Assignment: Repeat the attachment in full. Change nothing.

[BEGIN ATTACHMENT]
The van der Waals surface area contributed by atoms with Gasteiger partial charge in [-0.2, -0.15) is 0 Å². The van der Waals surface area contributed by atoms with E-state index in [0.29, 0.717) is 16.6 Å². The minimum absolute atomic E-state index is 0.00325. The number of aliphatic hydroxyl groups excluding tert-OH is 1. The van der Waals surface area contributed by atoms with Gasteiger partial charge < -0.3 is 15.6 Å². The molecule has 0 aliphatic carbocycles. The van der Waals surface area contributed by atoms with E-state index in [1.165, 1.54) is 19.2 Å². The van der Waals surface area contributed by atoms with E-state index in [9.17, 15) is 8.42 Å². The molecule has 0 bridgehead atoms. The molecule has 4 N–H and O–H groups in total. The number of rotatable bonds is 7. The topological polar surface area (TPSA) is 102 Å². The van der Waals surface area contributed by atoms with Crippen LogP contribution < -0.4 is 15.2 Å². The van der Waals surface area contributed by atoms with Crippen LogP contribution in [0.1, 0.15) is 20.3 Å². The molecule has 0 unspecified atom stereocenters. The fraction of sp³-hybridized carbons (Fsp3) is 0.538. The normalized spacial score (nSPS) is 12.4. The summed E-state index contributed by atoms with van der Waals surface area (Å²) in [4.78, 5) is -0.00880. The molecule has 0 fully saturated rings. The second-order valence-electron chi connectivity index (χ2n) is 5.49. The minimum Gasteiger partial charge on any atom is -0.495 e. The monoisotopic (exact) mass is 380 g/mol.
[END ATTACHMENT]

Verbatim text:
The van der Waals surface area contributed by atoms with Gasteiger partial charge in [-0.2, -0.15) is 0 Å². The van der Waals surface area contributed by atoms with E-state index in [0.29, 0.717) is 16.6 Å². The minimum absolute atomic E-state index is 0.00325. The number of aliphatic hydroxyl groups excluding tert-OH is 1. The van der Waals surface area contributed by atoms with Gasteiger partial charge < -0.3 is 15.6 Å². The molecule has 0 aliphatic carbocycles. The van der Waals surface area contributed by atoms with E-state index in [1.165, 1.54) is 19.2 Å². The van der Waals surface area contributed by atoms with E-state index in [9.17, 15) is 8.42 Å². The molecule has 0 bridgehead atoms. The molecule has 4 N–H and O–H groups in total. The number of rotatable bonds is 7. The topological polar surface area (TPSA) is 102 Å². The van der Waals surface area contributed by atoms with Crippen LogP contribution < -0.4 is 15.2 Å². The van der Waals surface area contributed by atoms with Crippen LogP contribution in [0.1, 0.15) is 20.3 Å². The molecule has 0 unspecified atom stereocenters. The fraction of sp³-hybridized carbons (Fsp3) is 0.538. The normalized spacial score (nSPS) is 12.4. The summed E-state index contributed by atoms with van der Waals surface area (Å²) in [4.78, 5) is -0.00880. The molecule has 0 fully saturated rings. The second-order valence-electron chi connectivity index (χ2n) is 5.49. The minimum Gasteiger partial charge on any atom is -0.495 e. The monoisotopic (exact) mass is 380 g/mol.